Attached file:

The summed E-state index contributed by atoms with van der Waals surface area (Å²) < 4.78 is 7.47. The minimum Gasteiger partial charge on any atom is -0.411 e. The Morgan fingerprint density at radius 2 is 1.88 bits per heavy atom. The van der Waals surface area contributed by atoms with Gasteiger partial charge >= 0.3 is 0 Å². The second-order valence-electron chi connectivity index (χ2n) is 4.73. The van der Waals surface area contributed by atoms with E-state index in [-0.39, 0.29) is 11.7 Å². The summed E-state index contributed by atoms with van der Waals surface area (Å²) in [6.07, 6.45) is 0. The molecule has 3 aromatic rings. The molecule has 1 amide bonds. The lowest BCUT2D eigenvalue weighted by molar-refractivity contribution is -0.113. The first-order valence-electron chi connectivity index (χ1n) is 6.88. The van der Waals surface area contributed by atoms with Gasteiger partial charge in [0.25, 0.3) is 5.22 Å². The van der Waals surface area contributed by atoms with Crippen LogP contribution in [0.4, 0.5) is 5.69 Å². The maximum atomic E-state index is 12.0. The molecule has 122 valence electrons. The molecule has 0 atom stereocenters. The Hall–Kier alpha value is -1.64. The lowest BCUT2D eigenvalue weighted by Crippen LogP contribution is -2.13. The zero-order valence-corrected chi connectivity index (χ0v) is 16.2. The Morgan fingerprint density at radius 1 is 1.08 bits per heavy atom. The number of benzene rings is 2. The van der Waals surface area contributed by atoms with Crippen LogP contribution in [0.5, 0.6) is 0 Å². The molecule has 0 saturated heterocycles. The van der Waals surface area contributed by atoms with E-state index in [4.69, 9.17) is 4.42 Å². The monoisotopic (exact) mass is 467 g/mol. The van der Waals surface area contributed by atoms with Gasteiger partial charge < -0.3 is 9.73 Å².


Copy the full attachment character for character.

The summed E-state index contributed by atoms with van der Waals surface area (Å²) < 4.78 is 7.47. The minimum Gasteiger partial charge on any atom is -0.411 e. The Morgan fingerprint density at radius 2 is 1.88 bits per heavy atom. The van der Waals surface area contributed by atoms with Gasteiger partial charge >= 0.3 is 0 Å². The second-order valence-electron chi connectivity index (χ2n) is 4.73. The van der Waals surface area contributed by atoms with E-state index in [-0.39, 0.29) is 11.7 Å². The summed E-state index contributed by atoms with van der Waals surface area (Å²) in [6.07, 6.45) is 0. The molecule has 3 aromatic rings. The molecule has 1 amide bonds. The lowest BCUT2D eigenvalue weighted by molar-refractivity contribution is -0.113. The first-order valence-electron chi connectivity index (χ1n) is 6.88. The van der Waals surface area contributed by atoms with Gasteiger partial charge in [0.25, 0.3) is 5.22 Å². The van der Waals surface area contributed by atoms with Crippen LogP contribution in [0.4, 0.5) is 5.69 Å². The maximum atomic E-state index is 12.0. The molecule has 122 valence electrons. The molecule has 0 atom stereocenters. The Hall–Kier alpha value is -1.64. The lowest BCUT2D eigenvalue weighted by Crippen LogP contribution is -2.13. The zero-order valence-corrected chi connectivity index (χ0v) is 16.2. The Morgan fingerprint density at radius 1 is 1.08 bits per heavy atom. The number of benzene rings is 2. The van der Waals surface area contributed by atoms with Crippen LogP contribution in [0.5, 0.6) is 0 Å². The molecule has 0 saturated heterocycles. The van der Waals surface area contributed by atoms with E-state index in [4.69, 9.17) is 4.42 Å². The monoisotopic (exact) mass is 467 g/mol. The van der Waals surface area contributed by atoms with Gasteiger partial charge < -0.3 is 9.73 Å².